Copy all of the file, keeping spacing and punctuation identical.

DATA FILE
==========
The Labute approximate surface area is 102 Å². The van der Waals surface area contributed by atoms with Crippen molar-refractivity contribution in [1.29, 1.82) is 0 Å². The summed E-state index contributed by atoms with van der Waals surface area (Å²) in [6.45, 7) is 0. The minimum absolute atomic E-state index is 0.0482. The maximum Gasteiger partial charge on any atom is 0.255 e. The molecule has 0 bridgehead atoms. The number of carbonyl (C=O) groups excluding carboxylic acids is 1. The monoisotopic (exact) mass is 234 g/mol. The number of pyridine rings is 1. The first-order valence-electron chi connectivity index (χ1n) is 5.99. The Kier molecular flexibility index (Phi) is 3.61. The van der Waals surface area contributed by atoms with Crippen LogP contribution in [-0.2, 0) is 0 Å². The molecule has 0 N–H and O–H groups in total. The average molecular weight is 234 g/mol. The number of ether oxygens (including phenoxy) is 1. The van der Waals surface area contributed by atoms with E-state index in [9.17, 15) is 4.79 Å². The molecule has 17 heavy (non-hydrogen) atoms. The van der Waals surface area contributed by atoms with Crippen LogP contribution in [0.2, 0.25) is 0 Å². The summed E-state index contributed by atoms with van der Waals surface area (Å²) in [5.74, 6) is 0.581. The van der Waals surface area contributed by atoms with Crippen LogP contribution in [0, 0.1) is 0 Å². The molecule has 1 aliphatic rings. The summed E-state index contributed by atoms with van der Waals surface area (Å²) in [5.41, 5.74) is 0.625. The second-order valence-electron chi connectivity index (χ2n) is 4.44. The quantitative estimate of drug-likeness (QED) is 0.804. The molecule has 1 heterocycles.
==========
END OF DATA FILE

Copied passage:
The Labute approximate surface area is 102 Å². The van der Waals surface area contributed by atoms with Crippen molar-refractivity contribution in [1.29, 1.82) is 0 Å². The summed E-state index contributed by atoms with van der Waals surface area (Å²) in [6.45, 7) is 0. The minimum absolute atomic E-state index is 0.0482. The maximum Gasteiger partial charge on any atom is 0.255 e. The molecule has 0 bridgehead atoms. The number of carbonyl (C=O) groups excluding carboxylic acids is 1. The monoisotopic (exact) mass is 234 g/mol. The number of pyridine rings is 1. The first-order valence-electron chi connectivity index (χ1n) is 5.99. The Kier molecular flexibility index (Phi) is 3.61. The van der Waals surface area contributed by atoms with Crippen LogP contribution in [-0.2, 0) is 0 Å². The molecule has 0 N–H and O–H groups in total. The average molecular weight is 234 g/mol. The number of ether oxygens (including phenoxy) is 1. The van der Waals surface area contributed by atoms with E-state index in [9.17, 15) is 4.79 Å². The molecule has 17 heavy (non-hydrogen) atoms. The van der Waals surface area contributed by atoms with Crippen LogP contribution in [0.2, 0.25) is 0 Å². The summed E-state index contributed by atoms with van der Waals surface area (Å²) in [5.74, 6) is 0.581. The van der Waals surface area contributed by atoms with Crippen LogP contribution in [0, 0.1) is 0 Å². The molecule has 1 aliphatic rings. The summed E-state index contributed by atoms with van der Waals surface area (Å²) in [5.41, 5.74) is 0.625. The second-order valence-electron chi connectivity index (χ2n) is 4.44. The quantitative estimate of drug-likeness (QED) is 0.804. The molecule has 1 heterocycles.